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Recapping The Election: What Passed, And What's Next For The ACA? This Week's Public Health News

Gage Skidmore/via Flickr

This week - Running down what happened on Election Day 2016, from aid-in-dying in Colorado to medical marijuana in Florida to the big question looming over all of it -- what will happen to the Affordable Care Act ... Also, more people are dumping their cigarette habit ... These and more ...

Recapping Election Day 2016 Changes

In case you need a reminder, the Affordable Care Act is likely to see major changes in the coming months after Donald Trump won the presidency. He's promised to repeal the law and replace it with other reforms, but what are those changes going to look like? Here are some resources on that and what other changes are in store for public health around the U.S.:

The major differences between Trump and Clinton on health care, from WFPL's Lisa Gillespie.

Running down what passed and what failed in health care in the states on election day, by Shefali Luthra of Kaiser Health News.

Florida just joined the list of states that have OK'd medical marijuana. Abe Aboraya of WMFE looks at what's next.

Millions of people newly covered on Medicaid could lose coverage, reports Phil Galewitz of Kaiser Health News.

Voters in Florida are split on whether to use genetically modified mosquitoes to try to stop Zika, reports STAT's Andrew Joseph.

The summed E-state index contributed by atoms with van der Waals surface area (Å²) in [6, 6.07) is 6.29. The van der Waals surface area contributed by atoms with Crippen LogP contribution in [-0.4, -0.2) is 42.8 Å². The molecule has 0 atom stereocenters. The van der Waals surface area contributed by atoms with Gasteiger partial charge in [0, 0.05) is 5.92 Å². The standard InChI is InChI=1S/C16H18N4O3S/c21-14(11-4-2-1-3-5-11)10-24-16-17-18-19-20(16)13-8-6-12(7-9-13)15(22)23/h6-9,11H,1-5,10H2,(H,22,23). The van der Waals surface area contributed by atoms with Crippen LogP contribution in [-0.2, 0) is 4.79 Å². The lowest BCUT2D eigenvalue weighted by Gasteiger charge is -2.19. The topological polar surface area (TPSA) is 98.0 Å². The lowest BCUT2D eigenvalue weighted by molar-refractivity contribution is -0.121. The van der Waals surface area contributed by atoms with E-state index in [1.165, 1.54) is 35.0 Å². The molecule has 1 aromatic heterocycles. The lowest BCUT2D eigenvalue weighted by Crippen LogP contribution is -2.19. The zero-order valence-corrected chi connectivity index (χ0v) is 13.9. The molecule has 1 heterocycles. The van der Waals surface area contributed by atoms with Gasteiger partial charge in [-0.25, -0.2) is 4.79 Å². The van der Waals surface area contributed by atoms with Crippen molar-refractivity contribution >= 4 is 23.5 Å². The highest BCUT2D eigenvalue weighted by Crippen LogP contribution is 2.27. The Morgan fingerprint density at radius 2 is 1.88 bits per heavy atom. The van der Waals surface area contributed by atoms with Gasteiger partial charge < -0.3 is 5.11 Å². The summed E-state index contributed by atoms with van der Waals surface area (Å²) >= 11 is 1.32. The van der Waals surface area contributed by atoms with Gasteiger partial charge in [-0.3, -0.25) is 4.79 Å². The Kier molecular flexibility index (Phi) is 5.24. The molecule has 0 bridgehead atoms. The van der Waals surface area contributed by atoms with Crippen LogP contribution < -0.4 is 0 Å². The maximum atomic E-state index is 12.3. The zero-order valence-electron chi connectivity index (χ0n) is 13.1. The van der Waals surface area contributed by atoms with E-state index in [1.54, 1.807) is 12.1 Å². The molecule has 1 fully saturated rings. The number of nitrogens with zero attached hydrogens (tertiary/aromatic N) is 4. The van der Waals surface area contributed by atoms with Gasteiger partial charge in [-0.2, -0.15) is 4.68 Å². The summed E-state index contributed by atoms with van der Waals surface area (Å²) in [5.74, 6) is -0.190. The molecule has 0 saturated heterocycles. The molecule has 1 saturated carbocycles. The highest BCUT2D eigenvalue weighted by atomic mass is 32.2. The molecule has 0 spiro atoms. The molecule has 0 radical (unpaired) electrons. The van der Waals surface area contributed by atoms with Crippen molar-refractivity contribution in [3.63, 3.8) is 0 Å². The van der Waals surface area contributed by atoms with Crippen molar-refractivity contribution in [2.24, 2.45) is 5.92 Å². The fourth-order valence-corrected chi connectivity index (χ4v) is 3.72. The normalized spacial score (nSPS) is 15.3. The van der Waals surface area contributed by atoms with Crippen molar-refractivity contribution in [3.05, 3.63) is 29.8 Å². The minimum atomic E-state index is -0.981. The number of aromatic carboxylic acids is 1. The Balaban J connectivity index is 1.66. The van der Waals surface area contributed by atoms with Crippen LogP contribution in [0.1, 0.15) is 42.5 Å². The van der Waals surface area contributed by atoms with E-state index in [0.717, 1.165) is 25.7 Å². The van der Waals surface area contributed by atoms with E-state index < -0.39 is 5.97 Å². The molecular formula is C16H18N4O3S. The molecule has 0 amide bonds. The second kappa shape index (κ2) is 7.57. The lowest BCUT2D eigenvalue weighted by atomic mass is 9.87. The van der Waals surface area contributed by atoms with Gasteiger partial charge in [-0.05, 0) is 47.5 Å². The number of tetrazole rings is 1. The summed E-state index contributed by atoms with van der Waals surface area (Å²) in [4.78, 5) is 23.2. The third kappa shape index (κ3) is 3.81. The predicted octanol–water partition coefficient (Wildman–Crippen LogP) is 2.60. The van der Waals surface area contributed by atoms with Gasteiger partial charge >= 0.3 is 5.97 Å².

In Colorado, voters decided to allow medical aid-in-dying, but rejected a state-run health coverage system, says John Daley of Colorado Public Radio.

Voters in four cities passed taxes on soda, reports NPR's Allison Aubrey.

Elections weren't the only thing people were talking about this week. Here's what else happened:

Police Try Treatment, Instead Of Punishment, To Treat Addiction

In Massachusetts, an estimated 5 people a day die due to overdoses. Some places have tried Narcan to undo overdoses, others have tried stricter enforcement of drug laws to stop access to opioids. But in Gloucester, Mass.,police hope helping people get off the drugs will lead to fewer arrests and fewer overdoses. Kristin Gourlay of Rhode Island Public Radio has the story.

RelatedBehind The Overdose Statistics, The Woman Who Investigates Each Death

Quick Hits
The number of people who smoke cigarettes in the U.S. is down 8.5 million since 2005, and in California, a newly passed $2 per pack tax on cigarettes is aimed at reducing that number even more. 

Warmer temperatures and wastewater runoff mean more algae blooms, and that could pose a public health risk in drinking water from the Ohio River

Should you trust Wikipedia with your health?